Wednesday, July 11, 2012
We've gotten lots of questions from our viewers about a police involved shooting specifically wondering if Wichita Police officers were right to use deadly force.
Police say they shot 45 year old Karen Jackson Tuesday night when she came at them with a knife. It happened in the 700 block of North Spruce. Wichita's police chief says Jackson was stabbing herself in the chest and telling officers to shoot her. He says the two officers fired at Jackson when she refused to drop the knife.
Since we first posted this story on our KAKE-TV Facebook page, we have gotten hundreds of comments from viewers, many of them are questions about the officers' actions.
One viewer wrote "why couldn't they have shot her in the leg instead of killing her?”
Another asked, “Am I the only one that thinks Wichita Police need nonlethal weapons? Shooting a woman with a knife seems excessive to me."
We took these questions to the training commander at the Wichita/Sedgiwick County Law Enforcement Training Center where police officers and sheriff's deputies are trained on how to react when attacked by a person armed with a knife.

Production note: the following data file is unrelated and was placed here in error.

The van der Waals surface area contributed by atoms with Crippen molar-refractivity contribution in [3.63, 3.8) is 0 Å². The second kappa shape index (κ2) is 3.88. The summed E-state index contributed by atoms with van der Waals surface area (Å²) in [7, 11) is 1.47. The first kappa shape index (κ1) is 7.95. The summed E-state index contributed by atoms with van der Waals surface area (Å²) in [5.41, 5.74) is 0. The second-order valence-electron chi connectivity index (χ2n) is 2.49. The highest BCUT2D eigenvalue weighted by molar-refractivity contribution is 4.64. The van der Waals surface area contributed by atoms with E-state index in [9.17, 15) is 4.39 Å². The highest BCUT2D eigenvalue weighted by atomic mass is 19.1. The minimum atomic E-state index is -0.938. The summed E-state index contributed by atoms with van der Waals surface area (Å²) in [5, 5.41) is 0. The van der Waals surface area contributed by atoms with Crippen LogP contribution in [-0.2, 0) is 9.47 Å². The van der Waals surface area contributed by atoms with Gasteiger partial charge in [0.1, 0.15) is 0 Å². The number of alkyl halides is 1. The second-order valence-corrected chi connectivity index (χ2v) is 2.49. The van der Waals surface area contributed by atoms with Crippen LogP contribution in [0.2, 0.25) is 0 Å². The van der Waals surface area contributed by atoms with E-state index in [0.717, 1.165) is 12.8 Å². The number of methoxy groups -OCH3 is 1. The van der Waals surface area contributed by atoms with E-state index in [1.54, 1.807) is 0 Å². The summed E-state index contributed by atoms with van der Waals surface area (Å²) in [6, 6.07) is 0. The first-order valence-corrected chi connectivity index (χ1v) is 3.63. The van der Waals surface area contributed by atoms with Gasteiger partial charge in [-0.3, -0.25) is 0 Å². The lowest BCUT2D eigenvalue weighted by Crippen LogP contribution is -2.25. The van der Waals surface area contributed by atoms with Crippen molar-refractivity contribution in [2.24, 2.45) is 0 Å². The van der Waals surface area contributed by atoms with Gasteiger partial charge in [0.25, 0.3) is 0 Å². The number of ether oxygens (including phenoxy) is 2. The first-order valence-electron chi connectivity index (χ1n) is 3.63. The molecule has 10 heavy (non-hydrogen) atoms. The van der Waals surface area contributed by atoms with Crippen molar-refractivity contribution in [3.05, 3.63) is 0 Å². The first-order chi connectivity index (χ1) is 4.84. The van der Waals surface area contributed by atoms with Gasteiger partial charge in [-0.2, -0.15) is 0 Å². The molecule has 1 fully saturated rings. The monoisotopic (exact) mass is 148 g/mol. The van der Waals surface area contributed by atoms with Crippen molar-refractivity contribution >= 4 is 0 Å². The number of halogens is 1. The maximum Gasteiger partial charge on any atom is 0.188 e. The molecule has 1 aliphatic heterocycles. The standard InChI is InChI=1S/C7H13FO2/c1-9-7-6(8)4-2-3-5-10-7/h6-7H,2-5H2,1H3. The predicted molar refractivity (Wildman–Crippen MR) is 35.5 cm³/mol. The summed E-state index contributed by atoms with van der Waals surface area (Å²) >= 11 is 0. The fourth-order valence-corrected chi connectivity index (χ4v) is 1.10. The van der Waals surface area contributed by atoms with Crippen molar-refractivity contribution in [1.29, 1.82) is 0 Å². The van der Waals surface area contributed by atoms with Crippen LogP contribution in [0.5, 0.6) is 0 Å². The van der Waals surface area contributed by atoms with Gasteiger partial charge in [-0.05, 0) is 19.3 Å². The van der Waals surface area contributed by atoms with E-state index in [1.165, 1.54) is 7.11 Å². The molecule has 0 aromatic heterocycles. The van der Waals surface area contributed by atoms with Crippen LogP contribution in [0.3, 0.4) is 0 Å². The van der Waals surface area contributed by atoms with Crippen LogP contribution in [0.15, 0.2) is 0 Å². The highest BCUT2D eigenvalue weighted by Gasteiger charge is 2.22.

They ran through a few standard training scenarios for us. In one, it only takes one second for a man with a knife to close a 21 foot gap before Sgt. Osburn can even fire his weapon.
Lt. Mark Pierce says when officers are attacked, they usually don't have time to aim.
"So all the talk about shooting knees and shooting hands, it's very difficult because you don't even have the opportunity to aim the weapon much less aim for a small moving target area,” Lt. Mark Pierce, Sedgwick County Training Commander said.
Pierce says all the law enforcement officers trained at the center are taught to aim towards a person torso.
"It's not shooting to kill we're shooting to stop the threat. Even hit in the leg or the knee or anything like that, it doesn't necessarily stop the threat,” Lt. Pierce said.
Officers are also taught to use deadly force when attacked with a deadly weapon. Not only is a knife considered a lethal weapon, Lt. Pierce says in close combat it can be more dangerous than a gun.
"The body armor that we wear it's not designed to stop knives, it's designed to stop bullets and knives will go right through it without even slowing down,” Lt. Pierce said.
Lt. pierce says it's important for officers to practice in controlled situations so they can protect themselves during a real attack. He also told us tasers are not considered deadly force, so it's not standard procedure for officers to use them when attacked with a deadly weapon; especially in situations where they have seconds to respond.
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